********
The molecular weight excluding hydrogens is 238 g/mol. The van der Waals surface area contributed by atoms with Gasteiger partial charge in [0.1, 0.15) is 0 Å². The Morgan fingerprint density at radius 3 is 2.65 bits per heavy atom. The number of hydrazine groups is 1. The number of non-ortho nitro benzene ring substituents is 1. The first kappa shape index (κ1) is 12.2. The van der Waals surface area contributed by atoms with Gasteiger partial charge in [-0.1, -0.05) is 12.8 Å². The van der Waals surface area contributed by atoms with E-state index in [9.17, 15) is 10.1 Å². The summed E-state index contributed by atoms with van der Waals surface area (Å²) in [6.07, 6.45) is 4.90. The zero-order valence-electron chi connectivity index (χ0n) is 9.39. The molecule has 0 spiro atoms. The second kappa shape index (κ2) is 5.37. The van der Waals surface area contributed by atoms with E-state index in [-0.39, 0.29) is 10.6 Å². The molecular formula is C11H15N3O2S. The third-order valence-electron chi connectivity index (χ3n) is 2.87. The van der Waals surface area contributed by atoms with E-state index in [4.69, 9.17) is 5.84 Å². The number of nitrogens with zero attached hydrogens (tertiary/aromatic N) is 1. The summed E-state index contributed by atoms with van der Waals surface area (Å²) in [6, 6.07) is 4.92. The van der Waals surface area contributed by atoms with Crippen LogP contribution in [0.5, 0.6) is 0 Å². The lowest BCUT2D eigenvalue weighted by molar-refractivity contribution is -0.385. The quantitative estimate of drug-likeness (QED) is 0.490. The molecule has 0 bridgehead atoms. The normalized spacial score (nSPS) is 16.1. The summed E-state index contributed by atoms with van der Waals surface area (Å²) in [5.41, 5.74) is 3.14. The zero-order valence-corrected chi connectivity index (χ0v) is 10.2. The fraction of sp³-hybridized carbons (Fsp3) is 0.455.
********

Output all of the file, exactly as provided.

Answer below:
The molecular weight excluding hydrogens is 238 g/mol. The van der Waals surface area contributed by atoms with Gasteiger partial charge in [0.1, 0.15) is 0 Å². The Morgan fingerprint density at radius 3 is 2.65 bits per heavy atom. The number of hydrazine groups is 1. The number of non-ortho nitro benzene ring substituents is 1. The first kappa shape index (κ1) is 12.2. The van der Waals surface area contributed by atoms with Gasteiger partial charge in [-0.1, -0.05) is 12.8 Å². The van der Waals surface area contributed by atoms with E-state index in [9.17, 15) is 10.1 Å². The summed E-state index contributed by atoms with van der Waals surface area (Å²) in [6.07, 6.45) is 4.90. The zero-order valence-electron chi connectivity index (χ0n) is 9.39. The molecule has 0 spiro atoms. The second kappa shape index (κ2) is 5.37. The van der Waals surface area contributed by atoms with E-state index in [-0.39, 0.29) is 10.6 Å². The molecular formula is C11H15N3O2S. The third-order valence-electron chi connectivity index (χ3n) is 2.87. The van der Waals surface area contributed by atoms with E-state index in [4.69, 9.17) is 5.84 Å². The number of nitrogens with zero attached hydrogens (tertiary/aromatic N) is 1. The summed E-state index contributed by atoms with van der Waals surface area (Å²) in [6, 6.07) is 4.92. The van der Waals surface area contributed by atoms with Crippen LogP contribution in [0.5, 0.6) is 0 Å². The lowest BCUT2D eigenvalue weighted by molar-refractivity contribution is -0.385. The quantitative estimate of drug-likeness (QED) is 0.490. The molecule has 0 bridgehead atoms. The normalized spacial score (nSPS) is 16.1. The summed E-state index contributed by atoms with van der Waals surface area (Å²) in [5.41, 5.74) is 3.14. The zero-order valence-corrected chi connectivity index (χ0v) is 10.2. The fraction of sp³-hybridized carbons (Fsp3) is 0.455.